It’s telling that this episode of Rise spent an entire almost act of the episode on a tense, artfully shot football game and its aftermath. Rise just can’t help itself. It finds football more interesting and worthwhile than anyone or anything else involved in the play. For all its flaws (and it has many), Smash managed to find new ways to make the process of putting on a musical feel dramatic. There were casting shake-ups and lost voices and investors and set transitions! And Smash found ways to connect those literal issues with the show to the emotional issues of the characters. Rise just doesn’t seem invested in the drama of the drama department.
I’m perfectly fine with Rise being the story of a teenager being torn between his family’s expectations for his football career and discovering himself in the world of theater. I’d watch that show. That’s just not the show that Rise promised or is able to deliver. It’s not just a show about Robby. It’s about Lilette and Lou and Tracy and football and the town and teen drinking and this town.
It’s clear that Rise wants to be a show about football and THIS DAMN TOWN and I wish Jason Katims saved us all the disappointment and just made another show about an economically anxious town who loves their football. Where is the production of Spring Awakening in their rehearsal process? Are we close to opening night? What’s happening with the budget?
The idea that Robby choosing between football and theater feels sloppily done. Robby is the starting quarterback of the football team as a sophomore; he’s popular and a rising star. In the musical, Robby is the lead role with no experience and is crushing it. Everyone likes him and wants to be closer with him. Where is the conflict? Are we supposed to feel sad that an unbelievably gifted teenager is slightly uncomfortable every now and then?
Robby’s dad thinks his issues on the field are because of theater but Robby was trying to help his friend show out for scouts. The reason things get tense with the football team at Robby’s party? They were being openly transphobic to Michael. Any decent person would have stood up to them. Are supposed to believe that Robby’s commitment to friendship gets in the way of his responsibilities? If that’s true, where has that been the first three episodes of the series?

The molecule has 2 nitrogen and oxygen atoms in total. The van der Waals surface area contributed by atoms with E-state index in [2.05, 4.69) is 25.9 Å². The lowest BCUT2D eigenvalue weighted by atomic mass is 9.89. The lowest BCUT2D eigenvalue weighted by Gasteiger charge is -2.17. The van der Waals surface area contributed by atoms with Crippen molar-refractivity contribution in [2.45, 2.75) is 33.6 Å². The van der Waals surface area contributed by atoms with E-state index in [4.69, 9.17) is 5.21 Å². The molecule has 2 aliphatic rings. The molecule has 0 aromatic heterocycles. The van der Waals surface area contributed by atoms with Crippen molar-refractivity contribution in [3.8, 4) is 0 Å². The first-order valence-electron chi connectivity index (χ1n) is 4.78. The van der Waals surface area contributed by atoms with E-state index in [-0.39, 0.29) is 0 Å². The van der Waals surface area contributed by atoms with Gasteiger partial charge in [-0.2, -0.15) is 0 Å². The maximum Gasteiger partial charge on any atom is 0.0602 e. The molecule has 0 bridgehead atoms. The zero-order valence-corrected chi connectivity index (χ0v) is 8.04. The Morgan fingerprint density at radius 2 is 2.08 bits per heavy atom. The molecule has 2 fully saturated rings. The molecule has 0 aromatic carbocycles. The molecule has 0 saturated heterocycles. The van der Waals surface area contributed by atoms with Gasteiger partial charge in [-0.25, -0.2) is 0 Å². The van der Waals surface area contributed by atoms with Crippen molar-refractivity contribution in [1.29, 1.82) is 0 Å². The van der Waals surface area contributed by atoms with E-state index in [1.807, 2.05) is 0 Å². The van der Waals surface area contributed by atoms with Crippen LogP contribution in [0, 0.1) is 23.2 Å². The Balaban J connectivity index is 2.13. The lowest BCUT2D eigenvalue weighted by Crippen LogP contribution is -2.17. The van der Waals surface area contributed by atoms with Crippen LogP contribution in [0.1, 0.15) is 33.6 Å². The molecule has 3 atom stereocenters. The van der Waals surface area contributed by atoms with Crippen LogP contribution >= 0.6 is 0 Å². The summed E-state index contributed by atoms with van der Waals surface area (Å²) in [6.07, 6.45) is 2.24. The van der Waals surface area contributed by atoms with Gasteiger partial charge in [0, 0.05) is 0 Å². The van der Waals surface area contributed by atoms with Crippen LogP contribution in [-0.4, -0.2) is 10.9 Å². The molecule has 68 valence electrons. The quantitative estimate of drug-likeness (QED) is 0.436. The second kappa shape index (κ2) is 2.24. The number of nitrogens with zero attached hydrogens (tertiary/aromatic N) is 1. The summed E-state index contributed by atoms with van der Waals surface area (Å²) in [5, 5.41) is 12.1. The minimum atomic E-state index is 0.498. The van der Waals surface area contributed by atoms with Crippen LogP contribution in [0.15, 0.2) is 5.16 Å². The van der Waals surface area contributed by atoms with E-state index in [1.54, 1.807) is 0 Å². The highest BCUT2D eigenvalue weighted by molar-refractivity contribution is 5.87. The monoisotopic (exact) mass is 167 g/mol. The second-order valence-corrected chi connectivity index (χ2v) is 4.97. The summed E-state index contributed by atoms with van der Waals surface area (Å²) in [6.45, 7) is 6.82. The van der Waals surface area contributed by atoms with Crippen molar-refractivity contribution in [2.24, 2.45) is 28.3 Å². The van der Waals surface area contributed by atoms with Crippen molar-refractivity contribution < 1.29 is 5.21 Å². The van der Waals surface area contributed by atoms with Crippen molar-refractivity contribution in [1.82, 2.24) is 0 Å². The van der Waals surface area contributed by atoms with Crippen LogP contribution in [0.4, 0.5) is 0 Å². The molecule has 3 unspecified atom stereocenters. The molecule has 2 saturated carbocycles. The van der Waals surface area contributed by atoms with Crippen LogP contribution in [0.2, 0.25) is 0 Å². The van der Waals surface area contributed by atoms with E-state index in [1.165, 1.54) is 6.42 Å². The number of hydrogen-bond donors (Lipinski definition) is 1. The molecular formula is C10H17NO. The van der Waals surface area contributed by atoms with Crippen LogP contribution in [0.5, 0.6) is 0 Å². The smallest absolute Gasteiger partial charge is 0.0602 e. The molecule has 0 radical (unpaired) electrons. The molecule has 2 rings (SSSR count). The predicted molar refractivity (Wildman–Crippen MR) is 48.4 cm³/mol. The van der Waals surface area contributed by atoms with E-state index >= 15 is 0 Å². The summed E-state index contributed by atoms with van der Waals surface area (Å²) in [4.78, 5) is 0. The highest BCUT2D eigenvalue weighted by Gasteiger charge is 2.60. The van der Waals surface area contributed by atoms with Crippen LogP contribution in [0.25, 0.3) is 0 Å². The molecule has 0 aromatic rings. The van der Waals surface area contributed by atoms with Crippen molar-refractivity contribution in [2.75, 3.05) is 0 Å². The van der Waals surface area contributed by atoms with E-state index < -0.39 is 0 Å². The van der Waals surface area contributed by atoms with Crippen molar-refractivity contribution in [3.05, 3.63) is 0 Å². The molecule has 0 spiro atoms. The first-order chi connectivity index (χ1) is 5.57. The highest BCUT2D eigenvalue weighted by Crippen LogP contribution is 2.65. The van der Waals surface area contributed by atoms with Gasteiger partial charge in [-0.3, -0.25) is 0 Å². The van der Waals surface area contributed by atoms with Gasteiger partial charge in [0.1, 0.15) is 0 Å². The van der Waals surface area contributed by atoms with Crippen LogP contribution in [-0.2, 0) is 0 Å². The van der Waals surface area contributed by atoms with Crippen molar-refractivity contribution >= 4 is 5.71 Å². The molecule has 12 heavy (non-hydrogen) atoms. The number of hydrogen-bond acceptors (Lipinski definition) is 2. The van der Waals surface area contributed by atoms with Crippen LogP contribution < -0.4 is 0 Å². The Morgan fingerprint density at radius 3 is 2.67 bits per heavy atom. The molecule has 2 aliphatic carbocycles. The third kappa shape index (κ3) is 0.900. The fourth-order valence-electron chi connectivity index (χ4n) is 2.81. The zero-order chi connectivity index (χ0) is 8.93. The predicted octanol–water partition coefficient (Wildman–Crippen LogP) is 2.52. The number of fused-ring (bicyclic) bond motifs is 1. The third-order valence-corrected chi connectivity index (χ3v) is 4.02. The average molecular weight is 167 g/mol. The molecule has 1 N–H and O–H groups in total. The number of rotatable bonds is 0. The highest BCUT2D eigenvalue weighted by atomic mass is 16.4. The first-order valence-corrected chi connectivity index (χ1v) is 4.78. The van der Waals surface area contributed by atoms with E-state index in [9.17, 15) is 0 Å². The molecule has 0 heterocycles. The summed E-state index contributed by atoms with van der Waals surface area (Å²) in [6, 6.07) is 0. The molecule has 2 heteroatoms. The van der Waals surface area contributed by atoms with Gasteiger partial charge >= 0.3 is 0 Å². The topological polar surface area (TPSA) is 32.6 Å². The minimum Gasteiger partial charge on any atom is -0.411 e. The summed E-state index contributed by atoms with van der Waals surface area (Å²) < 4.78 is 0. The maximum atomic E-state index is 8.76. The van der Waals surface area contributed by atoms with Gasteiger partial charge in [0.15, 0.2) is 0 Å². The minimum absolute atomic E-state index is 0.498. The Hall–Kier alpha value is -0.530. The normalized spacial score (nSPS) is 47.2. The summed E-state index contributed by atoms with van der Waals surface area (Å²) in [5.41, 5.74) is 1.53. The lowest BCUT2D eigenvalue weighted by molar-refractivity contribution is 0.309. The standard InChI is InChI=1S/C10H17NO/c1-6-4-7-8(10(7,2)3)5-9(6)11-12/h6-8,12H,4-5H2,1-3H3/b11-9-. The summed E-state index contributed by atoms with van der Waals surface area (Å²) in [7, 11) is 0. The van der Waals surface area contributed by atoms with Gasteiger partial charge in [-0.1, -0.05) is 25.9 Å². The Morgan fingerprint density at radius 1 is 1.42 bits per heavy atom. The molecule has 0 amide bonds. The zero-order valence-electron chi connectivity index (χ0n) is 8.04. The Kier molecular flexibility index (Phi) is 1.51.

The issue with all of this is Robby isn’t the star of Rise. It’s Lou. And in this episode, we see how manipulative and cruel he can be. He mocks Tracy’s personal life and sets her up with a very cute teacher to stop her bothering him. He comes close to getting into a fist fight with his son and screams at his wife when she tells him to calm down. You’re the parent, the adult. She should tell you to calm down. This doesn’t seem like the type of character we’re supposed to root for but the show doesn’t do enough to show us that Lou is acting selfishly.
Tracy calls and chews him out. Lou is searching for Gordy and he can brush her off and continue to sideline her as “a trivial concern.” Instead of storming off out of principle, Tracy finishes her date and gets a sweet good night kiss. Lou was right! Tracy is written off as a shrew who just needed a little love and Lou is proven right!
All the character moments aside, the episode felt like an attempt to strike a tone beyond “maudlin.” The episode felt lighter and didn’t take itself too seriously and it was desperately needed. Robby’s party was all about the teens through each other’s eyes and felt like a more standard high school drama. Who knew “standard” would feel like a fresh change of pace? The dramatically useful thing about teenagers is everything is dreadfully important. Every moment is the most important moment in their lives and any distraction from their wants is a sin tantamount to murder.
oo much time is spent in the world of the adults and the teenagers have become characters things happen to rather than people with goals and the agency to achieve them. Re-framing the series through the eyes of the high schoolers would fix a lot of problems. What does this conflict between football and theater mean for the students? Rise doesn’t want to make that shift. It wants us to take Lou seriously when a moment of the high schoolers sniggering about his extreme sincerity would be a needed moment of lightness. Rise continues to back away from the fun show it could be in favor of prioritizing the adults’ stories.
- The theater kids singing at the football party gave me intense flashbacks to being that teenager and was the most realistic and authentic moment in the episode. And the only time I’ve ever laughed watching this show.
- Could this show use any other musical or visual references to tell us about this town? Are we supposed to believe that every student at Stanton High (including that Black-ass football team) only listens to gentle contemporary country music and looks for the beauty of distressed front doors and shoes on power-lines?
- Michael’s story, which is necessary and underrepresented, is used as a vehicle for Robby to stand up to his friends. It’s not progressive to include a trans character if they never get to be a fully realized character.
- When the football players were chanting “Heights!,” I wanted the theater kids to walk in and think they were talking about In the Heights.
- All mediocre things must come to an end and this will be last review for Rise. I’ll work on convincing my editors to let me go back and grade Smash on a post-Rise curve.